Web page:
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"Kuhkhal" is a masterpiece created by filmmaker Jahnu Barua based on the life and idealism of the great martyr of Assam, Kuhkhal Konwar



Director : Jahnu Barua

Editor : Hue-en Barua

Cast : Sanjib Sabhapandit, Gary Richardson, Bina Potongia, Dinesh Das, Prithviraj, Rabha, Anup Hazarika, Victor David Sasoon, Sakir Hazarika, Paul Carlin, Philips Bose

Released : 1998

Synopsis: (116 mins)

The film is shows 1942 Assam, under the rule of British India. The Congress unit at Sarupathar, a remote village misinterpreted Mahatma Gandhi's call for non-violent political action and decided to sabotage a train. Kuhkhal Konwar (Kushal Konwar), at the time the president of that unit, understood the essence of Gandhi's message and tried to convince his committee against such a sabotage plan, but failed. Kuhkhal accepted complete moral responsibility for the crime. C. A. Humphrey, the then British head of the district, wanted an important scapegoat, and Kuhkhal was the perfect candidate, because not only was he honest but he was also the member of a powerful royal clan of Assam. An example could be made of him.

It's only Jahnu Barua who can have the imagination of rescuing more than a century old real life hero from the footnotes of history to silver screen. Barua's tale of heroism - it is crafted out of the conflicting memories of the people of Sarupathar, Jorhat district, some of whom knew Kushal Konwar in person has a refreshingly novel spin. Kuhkhal presents the political hero as a victim of history, as an ordinary man who cannot turn his back on his Gandhian principles even as the hangman's noose dangles over his head.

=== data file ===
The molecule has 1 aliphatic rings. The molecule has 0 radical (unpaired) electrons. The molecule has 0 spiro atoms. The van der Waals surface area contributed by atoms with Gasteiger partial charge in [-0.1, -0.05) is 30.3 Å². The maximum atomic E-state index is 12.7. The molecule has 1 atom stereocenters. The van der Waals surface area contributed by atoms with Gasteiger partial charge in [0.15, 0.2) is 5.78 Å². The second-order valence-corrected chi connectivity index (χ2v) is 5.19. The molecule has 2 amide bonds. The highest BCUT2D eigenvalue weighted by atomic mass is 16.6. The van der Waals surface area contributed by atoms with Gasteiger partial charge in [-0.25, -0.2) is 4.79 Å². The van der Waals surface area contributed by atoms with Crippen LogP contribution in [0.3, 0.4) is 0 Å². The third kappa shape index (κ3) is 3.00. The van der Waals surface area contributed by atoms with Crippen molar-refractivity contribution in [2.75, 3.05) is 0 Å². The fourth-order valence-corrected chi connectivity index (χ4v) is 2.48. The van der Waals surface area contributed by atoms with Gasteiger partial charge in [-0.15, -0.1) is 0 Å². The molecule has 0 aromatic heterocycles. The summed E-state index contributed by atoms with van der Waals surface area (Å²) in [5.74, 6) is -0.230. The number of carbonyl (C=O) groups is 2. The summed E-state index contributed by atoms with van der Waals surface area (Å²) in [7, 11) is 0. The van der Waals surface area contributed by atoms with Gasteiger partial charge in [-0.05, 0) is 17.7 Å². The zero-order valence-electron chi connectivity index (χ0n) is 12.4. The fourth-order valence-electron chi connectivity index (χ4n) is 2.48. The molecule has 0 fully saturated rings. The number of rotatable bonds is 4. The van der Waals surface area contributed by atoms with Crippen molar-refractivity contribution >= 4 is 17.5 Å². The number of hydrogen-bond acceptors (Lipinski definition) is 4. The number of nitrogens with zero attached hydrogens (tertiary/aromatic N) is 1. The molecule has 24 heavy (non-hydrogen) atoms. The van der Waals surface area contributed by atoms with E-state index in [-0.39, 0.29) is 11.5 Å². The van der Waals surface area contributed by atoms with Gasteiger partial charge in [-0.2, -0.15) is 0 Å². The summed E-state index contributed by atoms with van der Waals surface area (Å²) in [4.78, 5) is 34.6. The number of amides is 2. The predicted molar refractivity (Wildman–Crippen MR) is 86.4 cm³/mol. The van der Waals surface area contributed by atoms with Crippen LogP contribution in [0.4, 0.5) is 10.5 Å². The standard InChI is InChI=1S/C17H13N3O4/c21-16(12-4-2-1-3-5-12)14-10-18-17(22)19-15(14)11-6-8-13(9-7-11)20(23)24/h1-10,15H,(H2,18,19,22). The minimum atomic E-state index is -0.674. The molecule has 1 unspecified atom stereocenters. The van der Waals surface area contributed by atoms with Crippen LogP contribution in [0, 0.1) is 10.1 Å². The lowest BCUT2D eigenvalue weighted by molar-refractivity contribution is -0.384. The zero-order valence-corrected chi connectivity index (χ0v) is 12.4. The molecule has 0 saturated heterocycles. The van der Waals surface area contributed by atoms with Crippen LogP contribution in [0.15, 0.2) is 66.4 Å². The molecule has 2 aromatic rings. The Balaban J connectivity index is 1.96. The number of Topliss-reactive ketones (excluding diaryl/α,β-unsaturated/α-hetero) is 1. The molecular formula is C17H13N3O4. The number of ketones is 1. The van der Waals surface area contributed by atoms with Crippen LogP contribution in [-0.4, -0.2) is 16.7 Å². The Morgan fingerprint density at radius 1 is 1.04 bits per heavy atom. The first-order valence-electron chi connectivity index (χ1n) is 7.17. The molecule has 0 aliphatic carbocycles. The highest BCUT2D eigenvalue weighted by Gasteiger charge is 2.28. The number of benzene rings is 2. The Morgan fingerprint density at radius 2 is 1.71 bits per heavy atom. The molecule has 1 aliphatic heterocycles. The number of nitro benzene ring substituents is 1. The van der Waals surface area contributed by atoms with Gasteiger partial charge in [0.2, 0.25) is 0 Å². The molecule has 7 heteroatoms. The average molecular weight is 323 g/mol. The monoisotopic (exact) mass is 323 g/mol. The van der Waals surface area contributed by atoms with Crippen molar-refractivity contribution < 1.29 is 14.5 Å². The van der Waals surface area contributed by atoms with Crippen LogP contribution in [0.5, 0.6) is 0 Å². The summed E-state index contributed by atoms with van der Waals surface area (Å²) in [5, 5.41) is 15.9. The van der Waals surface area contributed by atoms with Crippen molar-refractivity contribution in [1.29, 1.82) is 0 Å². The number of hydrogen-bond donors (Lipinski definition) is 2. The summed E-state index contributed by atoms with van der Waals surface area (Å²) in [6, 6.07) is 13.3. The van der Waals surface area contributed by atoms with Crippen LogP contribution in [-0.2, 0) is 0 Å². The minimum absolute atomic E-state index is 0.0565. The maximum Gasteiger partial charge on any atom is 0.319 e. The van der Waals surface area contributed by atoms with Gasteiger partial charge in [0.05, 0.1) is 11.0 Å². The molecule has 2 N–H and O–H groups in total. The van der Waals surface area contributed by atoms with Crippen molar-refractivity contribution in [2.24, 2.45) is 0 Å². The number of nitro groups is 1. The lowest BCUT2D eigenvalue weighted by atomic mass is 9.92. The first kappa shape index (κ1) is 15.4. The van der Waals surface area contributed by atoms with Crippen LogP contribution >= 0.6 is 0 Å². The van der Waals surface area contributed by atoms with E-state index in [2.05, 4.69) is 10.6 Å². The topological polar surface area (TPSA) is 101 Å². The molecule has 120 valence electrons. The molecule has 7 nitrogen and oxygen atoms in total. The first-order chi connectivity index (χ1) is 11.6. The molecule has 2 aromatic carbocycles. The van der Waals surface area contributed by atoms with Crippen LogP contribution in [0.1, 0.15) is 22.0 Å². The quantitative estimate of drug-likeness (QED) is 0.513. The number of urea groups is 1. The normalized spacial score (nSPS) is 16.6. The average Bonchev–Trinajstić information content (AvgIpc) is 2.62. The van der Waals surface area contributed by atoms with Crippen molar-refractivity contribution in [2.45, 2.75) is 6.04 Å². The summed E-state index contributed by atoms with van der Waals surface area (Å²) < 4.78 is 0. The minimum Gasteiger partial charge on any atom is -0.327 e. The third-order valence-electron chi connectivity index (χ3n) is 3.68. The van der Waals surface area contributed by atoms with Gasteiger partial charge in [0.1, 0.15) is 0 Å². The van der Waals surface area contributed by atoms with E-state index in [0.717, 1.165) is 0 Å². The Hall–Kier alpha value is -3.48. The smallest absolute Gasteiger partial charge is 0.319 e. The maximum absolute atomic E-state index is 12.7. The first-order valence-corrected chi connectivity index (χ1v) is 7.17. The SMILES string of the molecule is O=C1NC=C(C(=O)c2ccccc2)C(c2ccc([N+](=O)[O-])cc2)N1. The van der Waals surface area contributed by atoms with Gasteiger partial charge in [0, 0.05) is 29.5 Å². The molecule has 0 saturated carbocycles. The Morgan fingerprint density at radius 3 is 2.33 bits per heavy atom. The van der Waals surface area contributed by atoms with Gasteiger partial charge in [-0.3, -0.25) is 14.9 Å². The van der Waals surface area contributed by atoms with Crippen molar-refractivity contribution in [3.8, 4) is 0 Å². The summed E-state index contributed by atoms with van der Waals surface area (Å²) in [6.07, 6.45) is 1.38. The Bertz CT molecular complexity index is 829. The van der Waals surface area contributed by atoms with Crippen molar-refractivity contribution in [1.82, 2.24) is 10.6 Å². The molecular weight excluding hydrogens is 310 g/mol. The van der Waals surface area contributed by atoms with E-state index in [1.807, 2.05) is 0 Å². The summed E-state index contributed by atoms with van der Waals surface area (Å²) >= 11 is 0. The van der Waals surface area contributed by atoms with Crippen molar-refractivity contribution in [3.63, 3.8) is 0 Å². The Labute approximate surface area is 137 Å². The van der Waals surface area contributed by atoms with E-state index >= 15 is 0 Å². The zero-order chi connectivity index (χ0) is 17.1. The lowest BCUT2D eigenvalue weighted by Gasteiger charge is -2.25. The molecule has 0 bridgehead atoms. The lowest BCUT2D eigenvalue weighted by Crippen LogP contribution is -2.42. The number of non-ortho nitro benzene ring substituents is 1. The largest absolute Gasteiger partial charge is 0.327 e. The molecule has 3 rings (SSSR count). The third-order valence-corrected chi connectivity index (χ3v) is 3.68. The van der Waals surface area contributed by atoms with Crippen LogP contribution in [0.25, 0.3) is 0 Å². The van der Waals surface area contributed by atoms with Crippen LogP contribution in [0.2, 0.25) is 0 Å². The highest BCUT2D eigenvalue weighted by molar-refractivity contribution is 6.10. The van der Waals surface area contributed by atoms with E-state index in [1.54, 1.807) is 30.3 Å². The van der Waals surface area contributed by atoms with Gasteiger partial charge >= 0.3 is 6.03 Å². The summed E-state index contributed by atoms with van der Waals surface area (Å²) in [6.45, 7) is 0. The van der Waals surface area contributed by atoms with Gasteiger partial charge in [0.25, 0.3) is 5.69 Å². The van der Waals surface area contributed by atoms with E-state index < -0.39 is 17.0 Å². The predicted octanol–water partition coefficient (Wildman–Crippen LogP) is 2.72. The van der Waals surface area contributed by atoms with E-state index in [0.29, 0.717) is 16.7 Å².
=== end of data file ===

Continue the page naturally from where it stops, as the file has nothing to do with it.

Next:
Kuhkhal, produced by the Assam government's department of cultural affairs, was commissioned in 1984 by the then state chief minister, Hiteshwar Saikia. Barua, an FTII graduate, had just made his first film, Aparoopa. Before Kuhkhal could get off the ground, the Asom Gana Parishad ousted the Congress from power and the project was all but abandoned. It was in the early '90s that the Rs 60-lakh project was revived once again.

Barua's perseverance has paid off. He has come up with a film that tells its epic tale of sacrifice and courage without losing sight of its thematic core - the clash between an alien power structure which is on the way out and a people clamouring for freedom. And Kushal Konwar (first-time actor Sanjib Sabhapandit), a member of Assam's most powerful royal clan, has to pay the price of freedom as Humphrey (played by Bombay-based American actor Gary Richardson) delivers a desperate final blow on behalf of the Empire by signing the former's death warrant.

The film has won hearts of critics across the country. It is selected for screening in the prestigious Nehru Center, London on the occassion of 64th Independence of India.

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